No physical evidence of larger-scale destruction shows up in the archaeological record until after 800 CE, when it mostly occurs in a region of northwestern Guatemala called Petexbatun. “The lack of any real evidence of what warfare looked like during the Classic period has led to many of the theories that warfare was limited and ritualized,” Wahl told Ars.
In part, we owe that idea to the humidity and warmth of the tropics, where wood and other organic matter—the kinds of materials that would have made up ordinary people’s homes and shops—don’t last long. “Most of the archaeological record is based on stone monuments, ceramics, etc., and reflects the elite component of the society,” Wahl said. “With archaeological data it is very difficult to extrapolate to the broader impacts beyond the elite class.”
The evidence at Bahlam Jol suggests that we should take the implications of Maya war inscriptions more seriously (and probably the rulers of Bahlam Jol should have, too). At Naranjo, the inscription refers to Bahlam Jol’s fate as “puluuy,” or “it burned.” The same turns up in many other descriptions of Maya conflict, and now archaeologists have reason to believe that it refers to a city-wide conflagration.
Other words, like “ch’ahkaj” (chopped) or “jubuuy” (fallen), also show up pretty commonly in inscriptions from the Classic period. It’s possible that total warfare may have much more in common in the Maya lowlands much earlier than archaeologists thought. “As with many aspects of Maya civilization, we continue to realize that the pre-Hispanic Maya were more complex than previously thought,” wrote Wahl and his colleagues in their paper.
If at first you don’t succeed, rebuild and try again
The rulers and people of Bahlam Jol had (according to the Naranjo inscription) already rebuilt the city after one burning, and in the early 700s CE, in the wake of Naranjo’s fiery retribution, they rebuilt again. Inscriptions at the site reveal that the royal family survived the devastating attack, and the dynasty lasted about another century. They rebuilt the royal palace and erected two stela, which told later archaeologists the city’s name and let them link it to the inscription at Naranjo.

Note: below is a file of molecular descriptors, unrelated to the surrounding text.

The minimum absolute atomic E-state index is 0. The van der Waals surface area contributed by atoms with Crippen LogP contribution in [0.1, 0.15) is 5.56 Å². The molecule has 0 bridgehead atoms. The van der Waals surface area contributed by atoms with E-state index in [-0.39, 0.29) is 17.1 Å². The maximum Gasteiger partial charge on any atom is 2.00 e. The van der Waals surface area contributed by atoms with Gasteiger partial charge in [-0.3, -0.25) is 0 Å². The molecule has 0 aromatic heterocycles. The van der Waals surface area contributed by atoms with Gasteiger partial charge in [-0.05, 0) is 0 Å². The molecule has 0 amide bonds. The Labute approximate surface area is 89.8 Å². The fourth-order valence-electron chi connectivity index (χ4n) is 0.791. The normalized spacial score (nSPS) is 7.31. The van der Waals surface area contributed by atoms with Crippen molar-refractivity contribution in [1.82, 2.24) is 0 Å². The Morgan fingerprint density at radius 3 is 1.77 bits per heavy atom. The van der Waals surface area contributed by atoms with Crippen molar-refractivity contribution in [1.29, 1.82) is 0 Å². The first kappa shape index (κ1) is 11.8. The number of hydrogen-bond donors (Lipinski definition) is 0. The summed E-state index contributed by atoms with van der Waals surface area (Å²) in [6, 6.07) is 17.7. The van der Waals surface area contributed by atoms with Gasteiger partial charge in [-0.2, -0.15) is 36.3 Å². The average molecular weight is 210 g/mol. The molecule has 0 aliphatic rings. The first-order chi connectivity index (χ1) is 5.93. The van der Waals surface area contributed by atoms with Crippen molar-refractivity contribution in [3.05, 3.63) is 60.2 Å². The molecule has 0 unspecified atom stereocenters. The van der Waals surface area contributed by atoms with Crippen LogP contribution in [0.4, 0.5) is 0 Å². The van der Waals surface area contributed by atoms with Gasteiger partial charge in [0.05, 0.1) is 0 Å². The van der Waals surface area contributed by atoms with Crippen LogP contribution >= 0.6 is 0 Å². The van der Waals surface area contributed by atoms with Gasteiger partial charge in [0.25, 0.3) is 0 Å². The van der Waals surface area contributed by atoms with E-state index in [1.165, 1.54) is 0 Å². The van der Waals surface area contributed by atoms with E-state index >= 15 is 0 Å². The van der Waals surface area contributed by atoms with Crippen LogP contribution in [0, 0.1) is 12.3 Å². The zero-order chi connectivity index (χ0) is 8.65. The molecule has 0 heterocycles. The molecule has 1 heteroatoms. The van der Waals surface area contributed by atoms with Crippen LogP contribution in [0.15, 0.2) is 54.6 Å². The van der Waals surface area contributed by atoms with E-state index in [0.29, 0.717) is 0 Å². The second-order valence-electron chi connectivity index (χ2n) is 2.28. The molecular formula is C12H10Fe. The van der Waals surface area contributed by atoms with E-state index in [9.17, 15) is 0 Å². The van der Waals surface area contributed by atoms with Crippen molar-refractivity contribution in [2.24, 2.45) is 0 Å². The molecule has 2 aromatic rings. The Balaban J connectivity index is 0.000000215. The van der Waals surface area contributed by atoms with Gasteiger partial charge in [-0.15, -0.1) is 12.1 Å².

And life went on, in a way, though the farmlands around Bahlam Jol were never again as populous or as densely farmed as they had been before the war. Traces of pollen, erosion, and occasional burning are much sparser in the later layers of sediment from Laguna Ek’Naab, but they’re still there. That suggests that some farmers still hung on for several more centuries.
Although the razing of 697 CE marked the decline of Bahlam Jol, Wahl’s sediment core suggests the city may have endured other attacks during its long history. Three other thick layers of charcoal stand out in the sediment core—none as heavy as the one marking Naranjo’s attack, but all thick enough to be out of the ordinary. And their dates line up with other conflicts in the area.
“We don’t have the “smoking gun” of a written account, but we are currently assessing ways to explore the possibility that these events may represent military activity,” Wahl told Ars Technica. His team is also using the lake sediment cores to study whether drought played a role in the eventual abandonment of the Maya lowlands.